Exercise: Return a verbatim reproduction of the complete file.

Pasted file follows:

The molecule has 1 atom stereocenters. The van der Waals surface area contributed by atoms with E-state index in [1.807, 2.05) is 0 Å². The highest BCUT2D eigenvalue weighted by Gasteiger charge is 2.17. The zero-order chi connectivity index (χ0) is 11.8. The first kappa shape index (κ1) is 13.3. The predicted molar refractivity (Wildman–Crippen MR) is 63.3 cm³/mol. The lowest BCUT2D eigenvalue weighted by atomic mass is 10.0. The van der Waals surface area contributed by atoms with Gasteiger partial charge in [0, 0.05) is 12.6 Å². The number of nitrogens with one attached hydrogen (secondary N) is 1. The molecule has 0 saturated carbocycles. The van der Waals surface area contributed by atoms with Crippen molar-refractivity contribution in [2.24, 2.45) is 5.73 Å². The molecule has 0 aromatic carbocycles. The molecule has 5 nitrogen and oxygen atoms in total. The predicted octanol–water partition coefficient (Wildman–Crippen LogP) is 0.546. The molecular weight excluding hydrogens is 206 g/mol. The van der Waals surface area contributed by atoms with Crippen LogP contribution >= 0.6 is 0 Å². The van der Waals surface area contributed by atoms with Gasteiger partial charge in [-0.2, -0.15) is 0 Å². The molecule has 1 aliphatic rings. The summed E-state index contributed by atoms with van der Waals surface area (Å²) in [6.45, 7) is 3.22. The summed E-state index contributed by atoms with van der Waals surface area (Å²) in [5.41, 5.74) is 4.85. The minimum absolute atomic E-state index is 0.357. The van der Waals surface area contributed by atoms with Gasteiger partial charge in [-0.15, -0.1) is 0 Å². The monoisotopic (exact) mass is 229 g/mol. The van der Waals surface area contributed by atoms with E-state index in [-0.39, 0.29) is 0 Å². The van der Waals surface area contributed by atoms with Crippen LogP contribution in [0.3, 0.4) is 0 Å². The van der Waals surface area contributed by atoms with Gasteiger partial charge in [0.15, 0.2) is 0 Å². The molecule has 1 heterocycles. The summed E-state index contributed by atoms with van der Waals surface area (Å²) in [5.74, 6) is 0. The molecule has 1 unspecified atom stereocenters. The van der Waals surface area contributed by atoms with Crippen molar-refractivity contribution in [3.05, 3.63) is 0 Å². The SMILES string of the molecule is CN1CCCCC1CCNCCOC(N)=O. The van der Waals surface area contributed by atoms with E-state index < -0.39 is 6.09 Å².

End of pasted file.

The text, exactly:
The molecule has 1 atom stereocenters. The van der Waals surface area contributed by atoms with E-state index in [1.807, 2.05) is 0 Å². The highest BCUT2D eigenvalue weighted by Gasteiger charge is 2.17. The zero-order chi connectivity index (χ0) is 11.8. The first kappa shape index (κ1) is 13.3. The predicted molar refractivity (Wildman–Crippen MR) is 63.3 cm³/mol. The lowest BCUT2D eigenvalue weighted by atomic mass is 10.0. The van der Waals surface area contributed by atoms with Gasteiger partial charge in [0, 0.05) is 12.6 Å². The number of nitrogens with one attached hydrogen (secondary N) is 1. The molecule has 0 saturated carbocycles. The van der Waals surface area contributed by atoms with Crippen molar-refractivity contribution in [2.24, 2.45) is 5.73 Å². The molecule has 0 aromatic carbocycles. The molecule has 5 nitrogen and oxygen atoms in total. The predicted octanol–water partition coefficient (Wildman–Crippen LogP) is 0.546. The molecular weight excluding hydrogens is 206 g/mol. The van der Waals surface area contributed by atoms with Crippen LogP contribution >= 0.6 is 0 Å². The van der Waals surface area contributed by atoms with Gasteiger partial charge in [-0.2, -0.15) is 0 Å². The molecule has 1 aliphatic rings. The summed E-state index contributed by atoms with van der Waals surface area (Å²) in [6.45, 7) is 3.22. The summed E-state index contributed by atoms with van der Waals surface area (Å²) in [5.41, 5.74) is 4.85. The minimum absolute atomic E-state index is 0.357. The van der Waals surface area contributed by atoms with Gasteiger partial charge in [-0.15, -0.1) is 0 Å². The monoisotopic (exact) mass is 229 g/mol. The van der Waals surface area contributed by atoms with E-state index in [-0.39, 0.29) is 0 Å². The van der Waals surface area contributed by atoms with Crippen LogP contribution in [0.3, 0.4) is 0 Å². The van der Waals surface area contributed by atoms with Gasteiger partial charge in [0.15, 0.2) is 0 Å². The molecule has 1 heterocycles. The summed E-state index contributed by atoms with van der Waals surface area (Å²) in [5.74, 6) is 0. The molecule has 1 unspecified atom stereocenters. The van der Waals surface area contributed by atoms with Crippen molar-refractivity contribution in [3.05, 3.63) is 0 Å². The SMILES string of the molecule is CN1CCCCC1CCNCCOC(N)=O. The van der Waals surface area contributed by atoms with E-state index < -0.39 is 6.09 Å².